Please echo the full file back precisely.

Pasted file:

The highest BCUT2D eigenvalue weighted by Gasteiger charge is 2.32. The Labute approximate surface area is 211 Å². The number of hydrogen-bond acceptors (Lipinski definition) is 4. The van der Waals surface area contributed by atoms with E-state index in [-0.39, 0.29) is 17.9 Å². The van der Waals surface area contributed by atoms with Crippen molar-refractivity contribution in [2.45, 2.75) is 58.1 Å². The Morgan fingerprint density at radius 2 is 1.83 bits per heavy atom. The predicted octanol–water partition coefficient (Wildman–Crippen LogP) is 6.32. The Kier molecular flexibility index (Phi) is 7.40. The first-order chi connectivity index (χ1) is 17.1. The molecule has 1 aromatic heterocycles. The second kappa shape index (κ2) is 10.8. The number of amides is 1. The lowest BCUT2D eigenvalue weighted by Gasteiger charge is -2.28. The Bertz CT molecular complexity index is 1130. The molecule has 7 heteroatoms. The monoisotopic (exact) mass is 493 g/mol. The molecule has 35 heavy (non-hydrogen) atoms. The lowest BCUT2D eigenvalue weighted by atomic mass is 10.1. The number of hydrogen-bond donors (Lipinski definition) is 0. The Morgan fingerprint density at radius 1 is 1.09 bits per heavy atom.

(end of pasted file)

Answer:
The highest BCUT2D eigenvalue weighted by Gasteiger charge is 2.32. The Labute approximate surface area is 211 Å². The number of hydrogen-bond acceptors (Lipinski definition) is 4. The van der Waals surface area contributed by atoms with E-state index in [-0.39, 0.29) is 17.9 Å². The van der Waals surface area contributed by atoms with Crippen molar-refractivity contribution in [2.45, 2.75) is 58.1 Å². The Morgan fingerprint density at radius 2 is 1.83 bits per heavy atom. The predicted octanol–water partition coefficient (Wildman–Crippen LogP) is 6.32. The Kier molecular flexibility index (Phi) is 7.40. The first-order chi connectivity index (χ1) is 17.1. The molecule has 1 aromatic heterocycles. The second kappa shape index (κ2) is 10.8. The number of amides is 1. The lowest BCUT2D eigenvalue weighted by Gasteiger charge is -2.28. The Bertz CT molecular complexity index is 1130. The molecule has 7 heteroatoms. The monoisotopic (exact) mass is 493 g/mol. The molecule has 35 heavy (non-hydrogen) atoms. The lowest BCUT2D eigenvalue weighted by atomic mass is 10.1. The number of hydrogen-bond donors (Lipinski definition) is 0. The Morgan fingerprint density at radius 1 is 1.09 bits per heavy atom.